“Here, no matter what, you have a purpose,” she said.

Before she came to Fruits of Labor, Kachina had lived at a children’s residential center.

“I went into foster care when I was 14 and ended up at Davis Stuart down in Lewisburg,” Skaggs said. “When I was 16, Tammy Jordan asked me and four other girls, three from Davis Stewart and one from Greenbrier West, to come here for a four day training program. After those four days I knew that I wanted to be in the industry in food service and it just so happened that when I was applying for colleges Tammy asked me to come back to Fruits of Labor to work with her.”

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Jessica Lilly
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Kachina works to help prep food at Fruits of Labor.

At Davis Stuart, Kachina could see why some kids turn to drugs.

“Because they don’t get to go to an actual foster home they feel unwanted and sometimes they turn to drugs,” Kachina said. “That comes from not being loved and not having someone take you in when you are a young teenager.”

Kachina learned about the industry, like how to prepare food in the back. But she found more than job training. She found a family.

“I am actually Tammy’s foster daughter,” Kachina said while getting emotional. “Her and her husband gave me a home, and it’s amazing.”

Fruits of Labor’s business model combines elements of culinary arts, service, agriculture, education and even housing to serve the community. While getting hands-on experience, students also have the opportunity to earn associate’s degrees. But the key to the model, Jordan says, is the social mission.

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Jessica Lilly
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Tammy Jordan works with Kachina to prep food before a day of serving the community at Fruits of Labor.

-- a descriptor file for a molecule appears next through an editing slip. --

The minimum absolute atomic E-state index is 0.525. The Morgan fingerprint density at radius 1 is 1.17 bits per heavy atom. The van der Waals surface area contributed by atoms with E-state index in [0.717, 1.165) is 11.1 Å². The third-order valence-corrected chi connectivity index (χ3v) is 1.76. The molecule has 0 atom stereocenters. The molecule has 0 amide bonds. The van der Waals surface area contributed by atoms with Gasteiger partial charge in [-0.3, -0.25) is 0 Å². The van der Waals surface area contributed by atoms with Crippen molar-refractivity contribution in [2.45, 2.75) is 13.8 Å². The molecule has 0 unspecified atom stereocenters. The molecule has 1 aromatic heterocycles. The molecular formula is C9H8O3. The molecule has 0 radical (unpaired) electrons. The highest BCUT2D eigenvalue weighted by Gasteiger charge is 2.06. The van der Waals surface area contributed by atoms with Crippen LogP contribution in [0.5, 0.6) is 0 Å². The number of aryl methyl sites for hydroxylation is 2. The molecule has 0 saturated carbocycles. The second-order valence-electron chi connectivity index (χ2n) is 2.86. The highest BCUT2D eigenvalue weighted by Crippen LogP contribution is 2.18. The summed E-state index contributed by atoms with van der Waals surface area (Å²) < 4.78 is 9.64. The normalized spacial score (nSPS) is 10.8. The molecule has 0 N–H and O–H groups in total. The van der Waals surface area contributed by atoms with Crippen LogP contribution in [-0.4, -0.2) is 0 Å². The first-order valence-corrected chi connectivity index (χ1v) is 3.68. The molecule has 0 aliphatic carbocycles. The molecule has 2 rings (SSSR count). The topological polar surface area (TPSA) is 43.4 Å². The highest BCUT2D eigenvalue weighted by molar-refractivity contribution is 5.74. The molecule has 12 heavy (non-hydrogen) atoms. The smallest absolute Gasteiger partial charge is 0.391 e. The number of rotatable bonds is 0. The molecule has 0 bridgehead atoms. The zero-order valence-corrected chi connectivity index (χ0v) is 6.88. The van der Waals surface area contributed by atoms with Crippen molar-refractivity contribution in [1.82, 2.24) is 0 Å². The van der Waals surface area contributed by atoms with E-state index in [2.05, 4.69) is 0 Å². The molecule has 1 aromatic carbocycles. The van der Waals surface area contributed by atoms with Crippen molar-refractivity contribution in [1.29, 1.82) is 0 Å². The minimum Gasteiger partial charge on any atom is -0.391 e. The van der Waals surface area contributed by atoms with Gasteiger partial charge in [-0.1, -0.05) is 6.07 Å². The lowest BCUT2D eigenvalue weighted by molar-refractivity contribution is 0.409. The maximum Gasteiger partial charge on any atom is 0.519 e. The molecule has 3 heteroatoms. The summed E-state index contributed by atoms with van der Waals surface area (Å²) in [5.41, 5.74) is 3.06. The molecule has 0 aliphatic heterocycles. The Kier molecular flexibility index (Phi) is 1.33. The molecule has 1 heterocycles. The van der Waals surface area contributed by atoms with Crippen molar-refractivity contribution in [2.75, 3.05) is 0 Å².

“Success is compassion and expectation of success,” Jordan said, “and creating that environment that is calm, that is encouraging, that really absolutely lets that student know that they are loved and that we are here to make them move forward in their life and that we are 100 percent invested.”

Since the program started about 10 years ago, more than 125 students have successfully completed the program earning various certificates.

Expanding To Share More Hope 

Now, Jordan is sharing her training employment model with other businesses in the region.

“It’s not that business owners turn a blind eye as much as it’s hard to know where to start,” Jordan said. “Our vision is to become that starting place for other businesses to contact us and say ‘we want to start somewhere we want to do good and this is how we want to put our time.’ But when we start ignoring the recovery process, then we lose an entire generation and we can’t do that. We have to find the resources we possess already and just use them, however that may be.”